277. Stachyridopsis ruficeps ruficeps

(277) Stachyridopsis ruficeps ruficeps Blyth.
THE ASSAM RED-HEADED BABBLER.
Stachyridopris ruficeps ruficeps, Fauna B. I., Birds, 2nd ed. vol. i, p. 268.
Hodgson recorded this Babbler as breeding in Nepal from April to June but he does not state at what elevations ; Gammie took two nests in Sikkim at 3,500 and5,000 feet ; Stevens says it is common and breeds at all moderate elevations up to 7,400 feet, whilst Osmaston took nests near Darjiling at 6,500 and 7,500 feet. In the hills South of the Brahmapootra I took nests between 3,400 and 6,000 feet.
This bird may be found in almost any kind of forest or jungle both in the breeding and non-breeding season. For instance, of four nests taken by Osmaston near Darjiling the types of jungle are recorded as “low jungle growth,” “low undergrowth in secondary forest,” “low undergrowth in open forest,” and “under¬growth in mixed forest of Oak and Chestnut.”
Nests taken by myself have, I think, in the majority of cases, been found in low shrubs, or under low shrubs growing in the deep humid forests of Assam where it is always green, deep in shade and more or less cool shelter from the sun, however hot one gets with hard exercise in such humid atmosphere. Many nests, however, were taken both in deserted cultivation and in bamboo-jungle, especially when this latter was on the banks of rivers or streams and had a certain amount of undergrowth.
The nest is sometimes placed on the ground but not nearly so often as is that of the Golden-headed Babbler. More often it is placed low down in a thick bush or in a clump of bamboos, whilst a very favourite position is a tangle of Raspberry or Black¬berry vines growing over a steep bank. Hodgson describes the nest as “a large massive cup-shaped nest [I have never seen such] amongst bamboos as a rule, at heights of from 7 to 10 feet from the ground.”
The nest is of two descriptions—a deep cup or domed. Gammie describes one of the latter as follows :—“ I took two nests of this Babbler in April. They are of a neat egg-shape, with entrance at side, and were fixed vertically between a few upright sprays, within 3 feet of the ground, in open situations near large trees. The external dimensions are about 5.5 inches in height and 4 inches in diameter. Internally, the diameter is 2 inches and the depth from roof 3.25. The entrance is 2 across. They are composed of dry bamboo leaves only, put neatly and firmly together, and are lined with a very few grassy fibres. They each contained four well set eggs.”
Mandelli’s non-domed nest was taken by him “at Lebong on the 23rd June, in the middle of a tea bush which grew at the side of a small ravine, which was neither hooded nor domed. The nest was about 18 inches from the ground and was completely sheltered from above by tea-leaves. It was a deep cup composed externally chiefly of bamboo leaves, but with a good many dead leaves of trees incorporated in the base, and lined with very fine grass stems. It contained four fresh eggs.”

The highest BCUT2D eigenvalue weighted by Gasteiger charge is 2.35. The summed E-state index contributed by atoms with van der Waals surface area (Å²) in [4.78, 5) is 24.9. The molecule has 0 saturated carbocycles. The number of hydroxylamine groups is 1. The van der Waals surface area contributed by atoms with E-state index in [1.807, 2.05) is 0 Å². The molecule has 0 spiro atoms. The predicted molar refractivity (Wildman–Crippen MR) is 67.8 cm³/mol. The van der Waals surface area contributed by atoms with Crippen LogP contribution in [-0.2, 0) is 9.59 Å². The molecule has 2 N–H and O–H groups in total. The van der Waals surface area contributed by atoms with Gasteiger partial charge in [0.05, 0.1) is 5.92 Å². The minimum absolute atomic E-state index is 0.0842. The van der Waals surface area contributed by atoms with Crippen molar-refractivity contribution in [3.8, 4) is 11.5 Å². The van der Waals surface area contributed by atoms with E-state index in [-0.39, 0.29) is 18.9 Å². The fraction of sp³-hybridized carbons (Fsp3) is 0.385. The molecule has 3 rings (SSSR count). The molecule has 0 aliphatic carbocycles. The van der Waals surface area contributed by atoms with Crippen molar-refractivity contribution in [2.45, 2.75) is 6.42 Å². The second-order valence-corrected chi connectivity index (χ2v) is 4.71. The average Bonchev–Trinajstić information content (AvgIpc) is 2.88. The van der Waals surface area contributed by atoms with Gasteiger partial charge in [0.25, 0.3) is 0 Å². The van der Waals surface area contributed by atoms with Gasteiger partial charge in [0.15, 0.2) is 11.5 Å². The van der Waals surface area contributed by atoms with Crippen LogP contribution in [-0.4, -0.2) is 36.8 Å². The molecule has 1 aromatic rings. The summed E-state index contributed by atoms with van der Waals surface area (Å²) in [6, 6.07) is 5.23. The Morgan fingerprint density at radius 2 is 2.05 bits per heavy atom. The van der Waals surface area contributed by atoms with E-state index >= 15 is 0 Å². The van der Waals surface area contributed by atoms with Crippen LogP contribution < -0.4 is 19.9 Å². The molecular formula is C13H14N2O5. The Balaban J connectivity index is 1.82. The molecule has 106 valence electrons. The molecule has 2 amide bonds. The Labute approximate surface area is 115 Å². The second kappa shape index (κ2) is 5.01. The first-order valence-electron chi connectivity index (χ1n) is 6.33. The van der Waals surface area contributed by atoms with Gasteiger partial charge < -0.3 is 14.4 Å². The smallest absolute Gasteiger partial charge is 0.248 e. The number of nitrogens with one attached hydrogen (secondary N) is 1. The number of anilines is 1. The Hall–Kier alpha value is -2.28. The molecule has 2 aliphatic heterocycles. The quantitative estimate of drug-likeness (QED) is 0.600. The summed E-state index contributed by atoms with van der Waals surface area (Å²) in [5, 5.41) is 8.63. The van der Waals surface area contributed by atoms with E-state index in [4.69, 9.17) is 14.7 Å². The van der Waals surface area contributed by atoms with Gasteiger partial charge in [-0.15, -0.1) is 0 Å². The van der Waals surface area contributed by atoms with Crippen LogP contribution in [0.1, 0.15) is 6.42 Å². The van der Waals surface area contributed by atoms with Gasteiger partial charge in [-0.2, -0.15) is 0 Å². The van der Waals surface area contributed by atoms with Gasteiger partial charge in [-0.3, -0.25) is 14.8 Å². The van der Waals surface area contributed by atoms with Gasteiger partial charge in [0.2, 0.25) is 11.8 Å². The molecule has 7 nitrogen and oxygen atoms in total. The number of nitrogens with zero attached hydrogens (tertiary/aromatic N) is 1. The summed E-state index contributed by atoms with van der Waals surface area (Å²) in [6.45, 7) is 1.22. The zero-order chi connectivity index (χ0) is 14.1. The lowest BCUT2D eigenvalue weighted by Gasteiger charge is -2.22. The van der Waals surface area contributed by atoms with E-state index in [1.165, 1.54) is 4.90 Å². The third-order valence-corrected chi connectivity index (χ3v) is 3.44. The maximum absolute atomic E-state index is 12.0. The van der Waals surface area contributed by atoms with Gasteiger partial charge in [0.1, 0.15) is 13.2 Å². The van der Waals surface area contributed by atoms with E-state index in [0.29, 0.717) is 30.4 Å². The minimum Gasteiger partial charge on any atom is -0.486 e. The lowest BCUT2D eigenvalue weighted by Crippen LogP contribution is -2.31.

The many nests I have taken come well under the above two descriptions. On the whole they are better made, more compact nests than those of S. chrysoea and stand more handling, even if not strong enough to remove as a whole without damage. The bamboo leaves, instead of being carelessly put one straight above another, are often somewhat interlaced and help to hold one another in position. When, as occasionally happens, the nest is made of grass, it will actually stand removal and remain intact for some days. I have taken one nest made entirely of fern-fronds and others with a little bracken, a few leaves or pieces of grass woven into the other materials, whilst a bed of dead leaves for the nest to rest on is quite commonly collected.
A very unusual nest taken by Mackenzie in the Chin Hills is described by him as “a most beautiful little nest like an Oriole’s, hanging in a horizontal fork. Made of bamboo leaves with moss and cobwebs outside and the finest grass stems inside.”
They breed during May and June principally, but Gammie near Darjiling, Mackenzie in the Chin Hills and Coltart at Margherita all took eggs in April, whilst a good many birds also lay early in July. The eggs are white in ground, marked with small spots and blotches of brown or reddish-brown, generally fairly numerous at the larger end and sparse elsewhere. In some eggs the spots and blotches are reduced to very small freckles of pinkish-brown or very pale brown, while in a few they are enlarged to fair-sized blotches, making a handsome ring at the larger end. The shell is fine and close with a moderate gloss.
Fifty eggs average 15.8 x 12.6 mm. : maxima 18.2 x 12.6 and 17.1 x 13.0 mm. ; minima 14.6 x 12.4 and 15.0 x 12.0 mm. A clutch of abnormally large eggs taken by Osmaston near Darjiling average- no less than 19.2 x 14.0 mm., one egg being 19.5 x 14.1 mm., and it is noticeable that a series of the eggs taken North of the Brahma¬pootra average much bigger than those taken South of it.

BookTitle: 
The Nidification Of Birds Of The Indian Empire
Reference: 
Baker, Edward Charles Stuart. The nidification of birds of the Indian Empire. Vol. 1. 1932.
Title in Book: 
277. Stachyridopsis ruficeps ruficeps
Spp Author: 
Blyth.
Book Author: 
Edward Charles Stuart Baker
CatNo: 
277
Year: 
1932
Page No: 
230
Common name: 
Bed Headed Babbler
M_ID: 
24324
M_SN: 
Stachyridopsis ruficeps ruficeps
Volume: 
Vol. 1
id: 
13473

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